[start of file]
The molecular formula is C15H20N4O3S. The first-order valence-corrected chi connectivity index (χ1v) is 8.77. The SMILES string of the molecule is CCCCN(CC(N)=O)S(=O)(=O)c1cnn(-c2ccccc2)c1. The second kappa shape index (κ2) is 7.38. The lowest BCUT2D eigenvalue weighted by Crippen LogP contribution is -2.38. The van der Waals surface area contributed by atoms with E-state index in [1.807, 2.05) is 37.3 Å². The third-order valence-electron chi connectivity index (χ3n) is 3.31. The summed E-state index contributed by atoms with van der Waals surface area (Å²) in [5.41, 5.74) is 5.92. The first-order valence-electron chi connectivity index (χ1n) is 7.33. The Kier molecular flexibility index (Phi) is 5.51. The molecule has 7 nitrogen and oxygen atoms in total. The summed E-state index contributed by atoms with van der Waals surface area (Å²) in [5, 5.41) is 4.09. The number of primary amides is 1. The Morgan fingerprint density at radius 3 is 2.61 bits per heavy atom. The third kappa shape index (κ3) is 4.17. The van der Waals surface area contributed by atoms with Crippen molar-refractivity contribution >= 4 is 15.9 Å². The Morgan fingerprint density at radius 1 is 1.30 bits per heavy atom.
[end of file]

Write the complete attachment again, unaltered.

The molecular formula is C15H20N4O3S. The first-order valence-corrected chi connectivity index (χ1v) is 8.77. The SMILES string of the molecule is CCCCN(CC(N)=O)S(=O)(=O)c1cnn(-c2ccccc2)c1. The second kappa shape index (κ2) is 7.38. The lowest BCUT2D eigenvalue weighted by Crippen LogP contribution is -2.38. The van der Waals surface area contributed by atoms with E-state index in [1.807, 2.05) is 37.3 Å². The third-order valence-electron chi connectivity index (χ3n) is 3.31. The summed E-state index contributed by atoms with van der Waals surface area (Å²) in [5.41, 5.74) is 5.92. The first-order valence-electron chi connectivity index (χ1n) is 7.33. The Kier molecular flexibility index (Phi) is 5.51. The molecule has 7 nitrogen and oxygen atoms in total. The summed E-state index contributed by atoms with van der Waals surface area (Å²) in [5, 5.41) is 4.09. The number of primary amides is 1. The Morgan fingerprint density at radius 3 is 2.61 bits per heavy atom. The third kappa shape index (κ3) is 4.17. The van der Waals surface area contributed by atoms with Crippen molar-refractivity contribution >= 4 is 15.9 Å². The Morgan fingerprint density at radius 1 is 1.30 bits per heavy atom.